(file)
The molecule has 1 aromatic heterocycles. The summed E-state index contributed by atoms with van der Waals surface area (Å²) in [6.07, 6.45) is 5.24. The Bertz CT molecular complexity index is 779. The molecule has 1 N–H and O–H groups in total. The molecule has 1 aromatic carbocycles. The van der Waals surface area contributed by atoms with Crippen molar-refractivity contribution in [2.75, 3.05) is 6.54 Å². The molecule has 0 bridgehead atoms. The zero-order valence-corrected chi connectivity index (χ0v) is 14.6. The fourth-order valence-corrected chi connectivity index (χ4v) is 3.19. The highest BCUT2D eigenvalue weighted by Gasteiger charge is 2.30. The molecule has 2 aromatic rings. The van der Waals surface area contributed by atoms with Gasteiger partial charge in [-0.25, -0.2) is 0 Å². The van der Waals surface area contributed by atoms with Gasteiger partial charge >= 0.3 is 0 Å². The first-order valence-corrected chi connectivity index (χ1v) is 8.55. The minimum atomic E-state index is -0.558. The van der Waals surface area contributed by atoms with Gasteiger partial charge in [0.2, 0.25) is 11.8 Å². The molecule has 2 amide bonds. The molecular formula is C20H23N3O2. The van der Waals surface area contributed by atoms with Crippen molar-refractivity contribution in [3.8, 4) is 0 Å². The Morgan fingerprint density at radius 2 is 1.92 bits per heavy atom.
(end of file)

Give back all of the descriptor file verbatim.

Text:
The molecule has 1 aromatic heterocycles. The summed E-state index contributed by atoms with van der Waals surface area (Å²) in [6.07, 6.45) is 5.24. The Bertz CT molecular complexity index is 779. The molecule has 1 N–H and O–H groups in total. The molecule has 1 aromatic carbocycles. The van der Waals surface area contributed by atoms with Crippen molar-refractivity contribution in [2.75, 3.05) is 6.54 Å². The molecule has 0 bridgehead atoms. The zero-order valence-corrected chi connectivity index (χ0v) is 14.6. The fourth-order valence-corrected chi connectivity index (χ4v) is 3.19. The highest BCUT2D eigenvalue weighted by Gasteiger charge is 2.30. The molecule has 2 aromatic rings. The van der Waals surface area contributed by atoms with Gasteiger partial charge in [-0.25, -0.2) is 0 Å². The van der Waals surface area contributed by atoms with Gasteiger partial charge >= 0.3 is 0 Å². The first-order valence-corrected chi connectivity index (χ1v) is 8.55. The minimum atomic E-state index is -0.558. The van der Waals surface area contributed by atoms with Gasteiger partial charge in [0.2, 0.25) is 11.8 Å². The molecule has 2 amide bonds. The molecular formula is C20H23N3O2. The van der Waals surface area contributed by atoms with Crippen molar-refractivity contribution in [3.8, 4) is 0 Å². The Morgan fingerprint density at radius 2 is 1.92 bits per heavy atom.